The NFL has worked very hard both to control and carefully extend its brand. They invested millions into NFL Europe, but pulled back to simply play a few league games in Europe. They furiously defend their exclusive rights to all namesakes, logos, and so forth.The executives will explain to you that is is all about protecting their brand. But what if your brand becomes one of brutality against the innocent? What if every fan can hear the screams of a young boy begging his father not to beat him with a stick? Is this good for the league? Does this protect your brand?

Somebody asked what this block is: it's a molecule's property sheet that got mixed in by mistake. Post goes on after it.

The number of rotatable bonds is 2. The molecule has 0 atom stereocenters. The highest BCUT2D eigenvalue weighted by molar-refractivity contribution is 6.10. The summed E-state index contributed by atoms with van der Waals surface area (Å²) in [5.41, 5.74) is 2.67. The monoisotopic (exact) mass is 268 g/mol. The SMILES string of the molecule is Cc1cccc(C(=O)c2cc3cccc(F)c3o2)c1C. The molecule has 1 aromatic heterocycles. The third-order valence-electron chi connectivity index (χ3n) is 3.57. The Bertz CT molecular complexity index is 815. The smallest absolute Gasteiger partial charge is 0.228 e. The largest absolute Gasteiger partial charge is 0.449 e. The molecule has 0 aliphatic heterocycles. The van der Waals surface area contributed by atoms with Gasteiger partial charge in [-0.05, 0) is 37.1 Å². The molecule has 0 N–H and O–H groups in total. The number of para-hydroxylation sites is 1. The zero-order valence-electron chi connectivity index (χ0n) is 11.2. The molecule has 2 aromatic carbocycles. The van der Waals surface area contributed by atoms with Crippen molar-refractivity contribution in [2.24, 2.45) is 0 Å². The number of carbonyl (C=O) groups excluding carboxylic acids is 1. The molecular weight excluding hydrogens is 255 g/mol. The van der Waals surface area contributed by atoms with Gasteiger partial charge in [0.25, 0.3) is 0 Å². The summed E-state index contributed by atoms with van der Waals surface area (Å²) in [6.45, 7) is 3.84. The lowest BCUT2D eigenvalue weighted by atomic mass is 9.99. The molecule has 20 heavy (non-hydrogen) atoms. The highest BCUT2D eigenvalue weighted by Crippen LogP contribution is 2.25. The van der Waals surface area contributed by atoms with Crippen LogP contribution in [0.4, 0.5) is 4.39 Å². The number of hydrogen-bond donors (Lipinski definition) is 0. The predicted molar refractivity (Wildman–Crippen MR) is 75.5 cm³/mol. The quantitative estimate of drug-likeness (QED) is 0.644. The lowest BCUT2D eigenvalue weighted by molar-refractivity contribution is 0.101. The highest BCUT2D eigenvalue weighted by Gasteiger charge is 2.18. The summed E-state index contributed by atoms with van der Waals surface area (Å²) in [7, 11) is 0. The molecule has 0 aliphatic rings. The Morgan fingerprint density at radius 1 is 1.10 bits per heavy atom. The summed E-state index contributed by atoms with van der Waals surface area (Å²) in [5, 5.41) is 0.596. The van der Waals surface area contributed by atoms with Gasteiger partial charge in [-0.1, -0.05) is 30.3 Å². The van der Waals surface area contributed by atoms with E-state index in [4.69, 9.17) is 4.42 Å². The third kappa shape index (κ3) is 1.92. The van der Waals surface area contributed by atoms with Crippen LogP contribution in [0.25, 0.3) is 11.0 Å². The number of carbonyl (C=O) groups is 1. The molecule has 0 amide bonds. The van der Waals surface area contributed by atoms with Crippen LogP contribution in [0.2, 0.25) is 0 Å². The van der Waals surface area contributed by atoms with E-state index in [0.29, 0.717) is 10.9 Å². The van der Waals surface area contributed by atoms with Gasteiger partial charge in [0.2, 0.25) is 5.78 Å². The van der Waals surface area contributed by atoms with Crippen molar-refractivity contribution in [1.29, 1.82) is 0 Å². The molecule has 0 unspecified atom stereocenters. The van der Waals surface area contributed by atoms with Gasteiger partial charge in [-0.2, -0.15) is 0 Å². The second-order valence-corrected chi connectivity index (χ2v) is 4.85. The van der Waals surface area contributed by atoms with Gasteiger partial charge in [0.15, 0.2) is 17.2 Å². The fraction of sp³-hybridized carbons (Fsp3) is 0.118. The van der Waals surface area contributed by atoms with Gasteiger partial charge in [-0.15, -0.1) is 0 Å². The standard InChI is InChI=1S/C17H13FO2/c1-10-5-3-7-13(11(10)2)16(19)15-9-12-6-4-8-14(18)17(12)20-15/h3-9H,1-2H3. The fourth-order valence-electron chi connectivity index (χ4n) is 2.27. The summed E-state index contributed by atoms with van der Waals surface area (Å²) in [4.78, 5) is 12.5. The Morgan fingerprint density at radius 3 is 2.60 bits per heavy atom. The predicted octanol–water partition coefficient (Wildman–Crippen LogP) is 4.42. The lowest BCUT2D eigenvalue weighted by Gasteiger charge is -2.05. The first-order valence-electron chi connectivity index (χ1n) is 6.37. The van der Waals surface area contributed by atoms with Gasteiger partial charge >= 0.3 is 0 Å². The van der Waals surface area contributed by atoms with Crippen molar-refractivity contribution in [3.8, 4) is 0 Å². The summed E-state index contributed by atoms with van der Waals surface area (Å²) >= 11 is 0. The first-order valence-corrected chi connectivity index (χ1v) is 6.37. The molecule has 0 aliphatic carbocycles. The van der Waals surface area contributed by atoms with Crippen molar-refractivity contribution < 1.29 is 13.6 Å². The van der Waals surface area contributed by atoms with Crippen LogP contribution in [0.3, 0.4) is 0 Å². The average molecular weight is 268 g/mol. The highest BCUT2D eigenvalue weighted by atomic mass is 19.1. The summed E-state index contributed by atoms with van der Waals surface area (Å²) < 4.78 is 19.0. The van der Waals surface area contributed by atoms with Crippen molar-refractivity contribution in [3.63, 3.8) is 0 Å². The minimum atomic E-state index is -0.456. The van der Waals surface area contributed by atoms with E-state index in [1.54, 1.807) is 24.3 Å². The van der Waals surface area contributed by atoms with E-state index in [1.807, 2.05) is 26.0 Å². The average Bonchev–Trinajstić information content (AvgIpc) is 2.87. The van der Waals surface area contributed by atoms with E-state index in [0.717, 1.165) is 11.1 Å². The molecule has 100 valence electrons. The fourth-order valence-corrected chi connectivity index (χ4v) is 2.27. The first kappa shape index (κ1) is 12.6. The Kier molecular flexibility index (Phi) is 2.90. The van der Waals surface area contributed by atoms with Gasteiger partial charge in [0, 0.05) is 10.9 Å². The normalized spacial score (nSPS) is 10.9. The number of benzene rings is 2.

Ask yourself, would the league really suffer if players who assault women, children, or even other men, were banned forever, rather than suspended for a season? Are we really better off with proven criminals playing?

What these very rich and out of touch men have failed to understand is that the NFL brand would be much stronger if it stopped alienating women, potential new fans, and men who respect basic human rights. We all know fans who will hate Michael Vick forever over his abuse of dogs. And I know a fans who are now saying they will switch the game off for good if Roger Goodell and his friends do not figure this out in a heck of a hurry. It's not that hard. Take a hard line stance. Tell those who support bullies to shove it. Be a hero, not an enabler.

Act from Strength, Not Cowardice